Are you as tired of the hateful rhetoric and ugly state of U.S. politics as I am? The recent debacle over the manufactured debt-ceiling "crisis" is a perfect example of what is wrong with Washington.
Instead of thoughtful, well-informed debate and negotiation, a handful of leaders from the world's most admired government spit directly into the face of civility and reason to drive our country to the edge of financial ruin.
This is what happens when closed-minded people let their personal and partisan ideology take precedence over common sense, good judgment and doing what is best for the country. When our elected leaders won't consider the merits of all arguments we have a problem. When "compromise" becomes a dirty word we have a problem.
"Just say no" is a good strategy for combatting drugs, but in Congress, where negotiation and compromise have always been the basis of good, democratic government, the strategy is a poor choice.
Part of our problem is that each party has an exaggerated view of the other party's vision for our country. Democrats claim the pro-business Republican Party wants us to be a purely capitalist society where corporations run amok, unfettered by regulations and taxes at the expense of the poor and middle class.
The GOP claims the Dems want us to be a purely socialist society where the government runs vast entitlement programs to support the lazy masses and imposes millions of regulations designed to encumber business.
The truth is we are a hybrid society, part capitalistic, part socialistic. We need to accept that reality and stop trying to force our country to one extreme or the other.
Capitalism is simply private and corporate ownership working within a free enterprise system. Socialism in the USA is simply the pooling of resources to provide needed services that are most efficiently and cost-effectively managed and regulated through a centralized authority.
Capitalism can't operate cost effectively without many of the "socialist" resources provided by the government, e.g., shipping their goods on government managed, regulated or funded airways, highways, shipping, or railways.
And all of society relies on our system of capitalism for jobs and competitively priced goods and services. In our hybrid form, we are the strongest economy in the world. Sadly, our position is being threatened by a few hard-core ideologists unwilling to discuss alternative approaches and who don't seem to care about the consequences of their actions.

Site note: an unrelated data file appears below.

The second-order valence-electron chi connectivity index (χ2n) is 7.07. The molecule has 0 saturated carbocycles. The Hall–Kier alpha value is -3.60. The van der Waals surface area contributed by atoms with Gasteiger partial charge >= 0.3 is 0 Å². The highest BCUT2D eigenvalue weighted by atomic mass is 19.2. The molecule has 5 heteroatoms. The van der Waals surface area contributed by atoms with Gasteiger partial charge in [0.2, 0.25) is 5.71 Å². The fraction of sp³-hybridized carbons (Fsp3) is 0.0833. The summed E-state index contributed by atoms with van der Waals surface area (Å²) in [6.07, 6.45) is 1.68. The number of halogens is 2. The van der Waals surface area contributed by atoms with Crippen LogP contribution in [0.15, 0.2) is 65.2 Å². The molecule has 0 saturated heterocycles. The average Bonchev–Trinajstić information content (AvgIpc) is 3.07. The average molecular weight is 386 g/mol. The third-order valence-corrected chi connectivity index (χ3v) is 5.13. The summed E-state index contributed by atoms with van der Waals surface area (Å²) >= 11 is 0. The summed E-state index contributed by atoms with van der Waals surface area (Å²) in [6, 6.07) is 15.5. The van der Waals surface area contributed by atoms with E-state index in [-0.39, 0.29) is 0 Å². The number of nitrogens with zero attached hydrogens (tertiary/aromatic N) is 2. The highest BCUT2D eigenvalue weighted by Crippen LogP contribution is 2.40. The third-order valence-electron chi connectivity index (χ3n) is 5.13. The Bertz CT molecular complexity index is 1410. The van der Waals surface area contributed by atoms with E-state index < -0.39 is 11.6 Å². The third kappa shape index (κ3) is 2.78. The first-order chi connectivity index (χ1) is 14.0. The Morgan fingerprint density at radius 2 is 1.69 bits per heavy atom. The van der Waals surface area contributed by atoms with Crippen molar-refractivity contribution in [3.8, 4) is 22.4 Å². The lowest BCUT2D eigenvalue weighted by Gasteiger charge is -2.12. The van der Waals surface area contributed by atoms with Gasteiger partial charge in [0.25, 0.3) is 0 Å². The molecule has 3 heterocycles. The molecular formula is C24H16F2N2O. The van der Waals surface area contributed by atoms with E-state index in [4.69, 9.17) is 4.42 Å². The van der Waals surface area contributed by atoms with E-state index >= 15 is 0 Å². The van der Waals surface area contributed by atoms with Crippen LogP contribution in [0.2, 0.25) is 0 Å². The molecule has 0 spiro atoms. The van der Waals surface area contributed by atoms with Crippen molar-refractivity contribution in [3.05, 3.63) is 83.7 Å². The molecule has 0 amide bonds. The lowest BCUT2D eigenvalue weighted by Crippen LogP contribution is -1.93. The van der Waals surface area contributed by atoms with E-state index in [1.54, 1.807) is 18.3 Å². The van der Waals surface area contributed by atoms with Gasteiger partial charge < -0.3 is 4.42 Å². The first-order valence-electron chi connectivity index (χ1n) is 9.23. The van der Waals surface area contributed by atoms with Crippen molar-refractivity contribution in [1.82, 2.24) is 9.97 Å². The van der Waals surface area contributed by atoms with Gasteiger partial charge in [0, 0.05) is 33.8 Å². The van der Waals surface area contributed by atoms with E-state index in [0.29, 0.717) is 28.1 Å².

It is fine to shout, "I'm mad as hell and I'm not going to take it anymore." It's something else to hold the country hostage in order to force through a purely ideological strategy aimed at unseating our president when the future of our country is at stake. The debt-ceiling "crisis" is an example of just how dangerous such a close-minded and poorly informed strategy can be. I want to appeal to the readers to keep their minds open, to listen to all sides of issues, to think beyond your personal preferences and biases and put the needs of the country first.
If you get your "facts" from a party-leaning talk show or network like Fox or MSNBC you do not get "fair-and-balanced" reporting in spite of what they might claim. Instead, you get a steady Chinese-water-torture-like diet of biased "sound bites."
Do your own research. You will be amazed at what you can learn by "Googling" any topic.
If you want to join in civil discussions with other well-informed people who believe in openness and civility, consider attending a Coffee Party meeting. I have found them very illuminating. The group meets on the second and fourth Saturday of each month at 10 a.m. Call Bernard Molay at (801) 866-5343 for the Ogden location. The atmosphere is non-threatening, the goal is to be informative, and no ... you don't have to drink coffee.
The Coffee Party is not backed by any special interests. It doesn't consider itself to be a counter group to the Tea Party, although I believe its approach to civil discussion and being well-informed is quite counter to theirs. I believe everyone's opinion should be heard, every side of an argument should be considered, "compromise" is still a healthy option and, finally, we should always do what is best for our country regardless of our personal preferences or biases. Let's give civility a chance.
Beauchamp is a retired marketing director and consultant from the aerospace industry. He lives in North Ogden.